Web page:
Buraq is often painted this way; on her own, or with a circle of light at her back, since Islam forbids the visual depiction of prophets. And so imagining this mythical creature somehow becomes easier than picturing the man riding it, despite him being an “ordinary” human. What is faith without an imagination vivid enough to fill the gaps? It is said that Mohamed’s chest was split open to purify him of doubt, long before the buraq appeared and he ascended on his journey to heaven. It was as if God knew that what Mohamed was about to experience was difficult to believe, even by the man who carried his message himself. There’s no one to split our chests open now, in a world abandoned by miracles. But we can, from time to time, abandon what we know and surrender to the truth that what we don’t know is even greater, and perhaps more beautiful. If we unleash our imagination it might take us to a place where the notion of a winged horse with a woman’s face and peacock’s tail is not so impossible to fathom.
In the early nineties, zoo keepers at the Giza Zoo used to put up a cardboard sign on the wolves’ cage that said: “The Salaawa,” with the hope that visitors would tip them more generously if they believed they were seeing such a strange creature. It was as though in that wolf den, the regular zoo magically became a fantastical zoo like the one in Borges and Guerrera’s book.
The salaawa was never scientifically classified as a hybrid creature. In fact, it has never even been heard of outside our Egyptian context. Its story originates in the desert settlements at the edge of the city, and it was believed to be the result of mating between a dog and a wolf. It’s described as a black creature, with front legs shorter than its hind legs. It was also said that it exclusively attacked children.
Many stories were told about the salaawa, and many street dogs were killed after they were mistaken for a Salaawa. There was a palpable panic at the time, especially among children. It was never explained clearly though how the wolf and dog mated to create what would one day become this alleged hybrid. Some claimed that the salaawa was able to knock, and that children left home alone would naively answer the door, becoming instant prey. Parents used that story to warn their children of ever opening the door if no adults were home.
This is how the salaawa became the contemporary version of Omena al-Ghoula, the mythical creature from Egyptian folktales whose name translates to “Our Mother the Ghoul.”
One night a man took a bowl of dry food and accompanied his son to feed the stray dogs in the neighborhood. While he scooped piles of dry food and servings of water onto foam plates for the dogs he heard someone say “You’re a legend.” He realized that a boy was speaking to his son, who was playing with the dogs and leading them to where his father was placing the food. The word angered the man, and he asked the boy why he called his son a legend, to which the boy said that he considers the other boy a legend because he seems so comfortable with the dogs while he, the older boy, fears them.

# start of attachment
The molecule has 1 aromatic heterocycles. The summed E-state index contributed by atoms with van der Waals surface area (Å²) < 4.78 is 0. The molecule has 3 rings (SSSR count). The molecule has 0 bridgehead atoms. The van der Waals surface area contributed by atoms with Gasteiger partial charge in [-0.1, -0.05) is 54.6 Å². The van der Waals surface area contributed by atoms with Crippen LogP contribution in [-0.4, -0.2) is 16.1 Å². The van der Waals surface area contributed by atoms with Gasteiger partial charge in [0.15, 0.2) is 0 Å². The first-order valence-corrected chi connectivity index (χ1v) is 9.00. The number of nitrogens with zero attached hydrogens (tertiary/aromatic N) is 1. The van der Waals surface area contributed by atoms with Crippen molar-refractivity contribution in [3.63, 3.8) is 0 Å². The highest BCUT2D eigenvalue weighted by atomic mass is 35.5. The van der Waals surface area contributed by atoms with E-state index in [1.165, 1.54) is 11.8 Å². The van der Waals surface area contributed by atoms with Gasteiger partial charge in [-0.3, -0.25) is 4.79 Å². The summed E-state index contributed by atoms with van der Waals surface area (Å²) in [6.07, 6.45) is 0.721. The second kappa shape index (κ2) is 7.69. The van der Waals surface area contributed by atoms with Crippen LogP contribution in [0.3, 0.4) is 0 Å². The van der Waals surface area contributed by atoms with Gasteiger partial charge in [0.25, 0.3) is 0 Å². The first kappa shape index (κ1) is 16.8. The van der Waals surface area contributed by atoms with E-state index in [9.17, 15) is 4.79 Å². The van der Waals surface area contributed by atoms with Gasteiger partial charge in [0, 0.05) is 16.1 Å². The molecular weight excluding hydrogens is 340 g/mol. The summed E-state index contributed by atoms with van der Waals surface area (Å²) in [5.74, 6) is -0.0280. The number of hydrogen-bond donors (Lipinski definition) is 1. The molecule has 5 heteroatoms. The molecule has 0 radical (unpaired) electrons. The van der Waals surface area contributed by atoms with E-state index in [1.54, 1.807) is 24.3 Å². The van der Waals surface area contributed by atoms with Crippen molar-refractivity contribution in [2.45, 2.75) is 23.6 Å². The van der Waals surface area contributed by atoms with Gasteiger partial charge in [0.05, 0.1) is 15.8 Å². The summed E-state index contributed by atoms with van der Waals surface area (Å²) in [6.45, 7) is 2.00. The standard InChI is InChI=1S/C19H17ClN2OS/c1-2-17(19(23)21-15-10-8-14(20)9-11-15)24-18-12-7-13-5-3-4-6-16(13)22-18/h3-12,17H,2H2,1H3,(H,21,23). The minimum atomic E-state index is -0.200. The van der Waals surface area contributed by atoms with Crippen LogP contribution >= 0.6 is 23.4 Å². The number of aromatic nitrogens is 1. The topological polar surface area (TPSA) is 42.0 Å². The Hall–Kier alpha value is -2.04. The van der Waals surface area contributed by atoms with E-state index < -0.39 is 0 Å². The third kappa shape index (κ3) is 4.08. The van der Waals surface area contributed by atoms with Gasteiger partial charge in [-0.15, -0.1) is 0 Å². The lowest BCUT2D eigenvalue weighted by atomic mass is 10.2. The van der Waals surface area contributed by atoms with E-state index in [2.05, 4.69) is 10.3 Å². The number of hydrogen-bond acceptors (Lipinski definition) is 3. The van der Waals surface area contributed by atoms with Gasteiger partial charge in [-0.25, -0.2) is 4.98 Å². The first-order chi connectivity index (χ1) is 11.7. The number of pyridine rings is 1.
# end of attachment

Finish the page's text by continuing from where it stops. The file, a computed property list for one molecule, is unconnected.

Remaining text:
In literature, a legend is a story that’s supernatural, one that never happened. It’s like the stories of the ancient Egyptian or Greek or Roman gods, referring to what we cannot see with our eyes but only through imagination. A legend is the same as a myth — it does not exist. What is legendary is impossible, which means it can’t be true.
The man told the stranger never to use the word again, and the boy kept assuring him that he meant no insult; “legend” is not a “bad word,” he said; he actually meant to praise his son. But the man insisted that legend is synonymous with non-existent, and his son exists and is playing with the dogs in front of him. “No,” the stranger said, “Legend is synonymous with hero.”
The man realized that his definition of “legend” is outdated. Mohamed Ramadan calls himself a legend; he exists and is actually one of the highest paid celebrities. The word has come to be used in a way that overhauls its actual meaning. Language often places its devotees in such uncomfortable situations, making them seem like the stubborn guardians of old, forgotten notions, rejecting new ones that have come to replace them. The man remembers what some friends of his, defenders of colloquial Egyptian, say: there is a wisdom behind every change made to classical Arabic in our daily dialect. Perhaps Egyptians no longer want to believe that what is legendary is non-existent: perhaps they’re ready for legends to come true.